Of course they are ripping borrowers off – how else will they find the money for the fines and misspelling compensation.

    Yet again Mr Lewis shows what a good self-publicist he is. I’ll bet I’m by no means the only IFA who saw this early.

  4. Grey Haired Underwriter 22nd December 2014 at 3:03 pm

    I’m so disappointed that there are still people who think that there is a direct relationship between SVR and BBR. SVR is linked to the actual cost of funds, the cost of offering special products and the loss that lenders make on their Treasury investments. I don’t think I have actually seen a new residential loan at SVR and I can’t think of many of our borrowers who have not been offered a shoulder product from our current range. So stop bleating and try and understand the mathematics of lending.

    Just a little reminder that at least one Building Society no longer exists because it lent money linked to BBR (base rate tracker) and couldn’t afford the cost of those funds thereafter.

  5. Grey Haired Underwriter… while I do appreciate your comment, lenders in the position you comment offer out better rates to new borrowers, while stinging loyal borrowers with inflated rates. That is simply NOT fair and dis-loyal.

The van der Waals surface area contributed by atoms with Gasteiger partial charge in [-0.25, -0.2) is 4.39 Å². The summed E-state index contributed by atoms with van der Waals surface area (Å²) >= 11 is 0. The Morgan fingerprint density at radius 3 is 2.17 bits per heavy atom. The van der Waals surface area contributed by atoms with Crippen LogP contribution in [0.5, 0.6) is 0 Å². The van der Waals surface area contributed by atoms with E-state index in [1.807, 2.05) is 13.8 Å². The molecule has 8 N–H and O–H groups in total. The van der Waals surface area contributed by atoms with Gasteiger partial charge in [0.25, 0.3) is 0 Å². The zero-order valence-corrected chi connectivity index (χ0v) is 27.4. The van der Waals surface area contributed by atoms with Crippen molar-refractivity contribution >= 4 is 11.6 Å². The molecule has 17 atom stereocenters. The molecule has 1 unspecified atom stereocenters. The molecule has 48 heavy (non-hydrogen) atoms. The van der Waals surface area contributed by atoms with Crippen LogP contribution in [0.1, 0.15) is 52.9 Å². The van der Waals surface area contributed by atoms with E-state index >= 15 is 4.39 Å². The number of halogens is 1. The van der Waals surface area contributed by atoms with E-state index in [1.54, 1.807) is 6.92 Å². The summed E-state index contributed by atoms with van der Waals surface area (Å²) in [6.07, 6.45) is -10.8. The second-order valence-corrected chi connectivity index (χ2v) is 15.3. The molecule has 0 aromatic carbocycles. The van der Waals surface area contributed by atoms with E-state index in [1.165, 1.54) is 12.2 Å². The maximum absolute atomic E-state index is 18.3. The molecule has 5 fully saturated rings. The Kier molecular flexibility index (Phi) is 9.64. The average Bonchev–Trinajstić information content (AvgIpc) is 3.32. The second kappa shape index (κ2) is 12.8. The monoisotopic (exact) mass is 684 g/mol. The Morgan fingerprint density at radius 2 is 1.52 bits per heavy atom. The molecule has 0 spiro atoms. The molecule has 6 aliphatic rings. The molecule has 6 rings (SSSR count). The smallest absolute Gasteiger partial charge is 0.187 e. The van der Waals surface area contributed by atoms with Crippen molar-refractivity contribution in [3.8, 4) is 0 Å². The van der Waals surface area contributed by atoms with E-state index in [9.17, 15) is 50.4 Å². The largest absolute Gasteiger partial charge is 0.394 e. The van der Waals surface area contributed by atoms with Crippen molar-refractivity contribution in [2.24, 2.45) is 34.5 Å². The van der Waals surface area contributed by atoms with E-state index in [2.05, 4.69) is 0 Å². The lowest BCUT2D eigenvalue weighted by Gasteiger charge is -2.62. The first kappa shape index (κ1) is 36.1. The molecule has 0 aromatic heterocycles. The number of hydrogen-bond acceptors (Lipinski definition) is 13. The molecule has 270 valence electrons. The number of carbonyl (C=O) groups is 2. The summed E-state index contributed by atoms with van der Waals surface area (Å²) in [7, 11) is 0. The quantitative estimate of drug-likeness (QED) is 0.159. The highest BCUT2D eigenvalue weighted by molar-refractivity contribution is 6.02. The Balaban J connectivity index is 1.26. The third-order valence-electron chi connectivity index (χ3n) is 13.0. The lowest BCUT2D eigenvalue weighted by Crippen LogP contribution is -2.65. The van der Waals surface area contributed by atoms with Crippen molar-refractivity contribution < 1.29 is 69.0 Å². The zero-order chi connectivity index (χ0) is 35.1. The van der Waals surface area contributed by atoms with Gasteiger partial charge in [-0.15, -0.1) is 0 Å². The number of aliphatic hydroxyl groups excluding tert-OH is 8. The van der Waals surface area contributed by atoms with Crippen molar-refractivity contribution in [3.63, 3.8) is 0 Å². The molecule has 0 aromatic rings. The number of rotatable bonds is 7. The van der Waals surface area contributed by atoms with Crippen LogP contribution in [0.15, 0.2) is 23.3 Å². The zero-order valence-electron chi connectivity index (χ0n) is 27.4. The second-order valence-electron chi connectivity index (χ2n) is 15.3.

Finally I was not bleating, I was simply making the comment that Martin Lewis has taken so long to pick up on this fact!

    Anyway I thought Underwriters sat in dark rooms without windows…

  6. Grey Haired Underwriter

    Oh so I see – there is no correlation at all! Tell that to the marines. I wonder what an actuary would say? Or an economist?

    Funny isn’t it that when interest rates are low the margin seems to be wide and vice versa. In 1990 base rate was 15%, the mortgage rate was 15.4%

    In November 2008 base rate reduced to 3% with the mortgage rate at 6.49% – do the maths yourself.

    The average margin between base rate and mortgage rate seems to be about 30 -25%

    You’re on a losing wicket trying to tell anyone what good blokes the banks are.

  7. Different Point of View 23rd December 2014 at 9:44 am

    Having gone through a financial crisis due to miss pricing of mortgage rates as noted by Grey Haired Underwriter, I find it amazing that Martin Lewis the self proclaimed people’s champion wishes to bring back the lending practices that caused a number of lenders to seek financial help.

    It that is his view why do we not get the pension industry to start offering Guaranteed Annuity Rates again, that would certainly solve the issue of people’s retirement funding at the cost of wiping out a few more Life Assurance companies in the future.

  8. Martin Lewis’s skills at self publicity have saved me at least £15,000 over the years through the endless stream of tips and advice on his Money Saving Expert website.

    He’s probably been responsible for extracting more from the banks than any number of windfall taxes.